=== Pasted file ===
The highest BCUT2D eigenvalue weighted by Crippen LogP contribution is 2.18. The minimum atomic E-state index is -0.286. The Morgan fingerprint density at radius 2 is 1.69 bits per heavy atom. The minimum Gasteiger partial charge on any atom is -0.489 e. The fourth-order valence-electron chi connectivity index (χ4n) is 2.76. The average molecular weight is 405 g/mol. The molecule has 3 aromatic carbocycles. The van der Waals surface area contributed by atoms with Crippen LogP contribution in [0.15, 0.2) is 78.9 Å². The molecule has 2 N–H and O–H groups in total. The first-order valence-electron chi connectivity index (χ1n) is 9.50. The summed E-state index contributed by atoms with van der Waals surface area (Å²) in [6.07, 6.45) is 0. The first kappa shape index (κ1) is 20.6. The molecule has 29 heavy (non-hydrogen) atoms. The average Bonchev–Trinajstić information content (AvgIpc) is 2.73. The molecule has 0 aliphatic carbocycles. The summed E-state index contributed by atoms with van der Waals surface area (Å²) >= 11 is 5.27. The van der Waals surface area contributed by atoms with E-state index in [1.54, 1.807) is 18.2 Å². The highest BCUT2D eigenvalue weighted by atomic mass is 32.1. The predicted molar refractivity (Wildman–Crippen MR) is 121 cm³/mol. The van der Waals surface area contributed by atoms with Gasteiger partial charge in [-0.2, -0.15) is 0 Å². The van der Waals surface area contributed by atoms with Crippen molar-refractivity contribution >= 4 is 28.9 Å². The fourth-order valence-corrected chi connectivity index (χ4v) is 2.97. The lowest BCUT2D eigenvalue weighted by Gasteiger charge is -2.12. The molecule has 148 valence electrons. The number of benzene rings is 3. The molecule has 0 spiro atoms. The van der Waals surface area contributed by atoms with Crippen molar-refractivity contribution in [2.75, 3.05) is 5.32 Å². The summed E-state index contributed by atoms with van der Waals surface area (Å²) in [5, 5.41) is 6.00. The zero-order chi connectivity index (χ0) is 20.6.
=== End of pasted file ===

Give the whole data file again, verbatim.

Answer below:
The highest BCUT2D eigenvalue weighted by Crippen LogP contribution is 2.18. The minimum atomic E-state index is -0.286. The Morgan fingerprint density at radius 2 is 1.69 bits per heavy atom. The minimum Gasteiger partial charge on any atom is -0.489 e. The fourth-order valence-electron chi connectivity index (χ4n) is 2.76. The average molecular weight is 405 g/mol. The molecule has 3 aromatic carbocycles. The van der Waals surface area contributed by atoms with Crippen LogP contribution in [0.15, 0.2) is 78.9 Å². The molecule has 2 N–H and O–H groups in total. The first-order valence-electron chi connectivity index (χ1n) is 9.50. The summed E-state index contributed by atoms with van der Waals surface area (Å²) in [6.07, 6.45) is 0. The first kappa shape index (κ1) is 20.6. The molecule has 29 heavy (non-hydrogen) atoms. The average Bonchev–Trinajstić information content (AvgIpc) is 2.73. The molecule has 0 aliphatic carbocycles. The summed E-state index contributed by atoms with van der Waals surface area (Å²) >= 11 is 5.27. The van der Waals surface area contributed by atoms with E-state index in [1.54, 1.807) is 18.2 Å². The highest BCUT2D eigenvalue weighted by atomic mass is 32.1. The predicted molar refractivity (Wildman–Crippen MR) is 121 cm³/mol. The van der Waals surface area contributed by atoms with Gasteiger partial charge in [-0.2, -0.15) is 0 Å². The van der Waals surface area contributed by atoms with Crippen molar-refractivity contribution >= 4 is 28.9 Å². The fourth-order valence-corrected chi connectivity index (χ4v) is 2.97. The lowest BCUT2D eigenvalue weighted by Gasteiger charge is -2.12. The molecule has 148 valence electrons. The number of benzene rings is 3. The molecule has 0 spiro atoms. The van der Waals surface area contributed by atoms with Crippen molar-refractivity contribution in [2.75, 3.05) is 5.32 Å². The summed E-state index contributed by atoms with van der Waals surface area (Å²) in [5, 5.41) is 6.00. The zero-order chi connectivity index (χ0) is 20.6.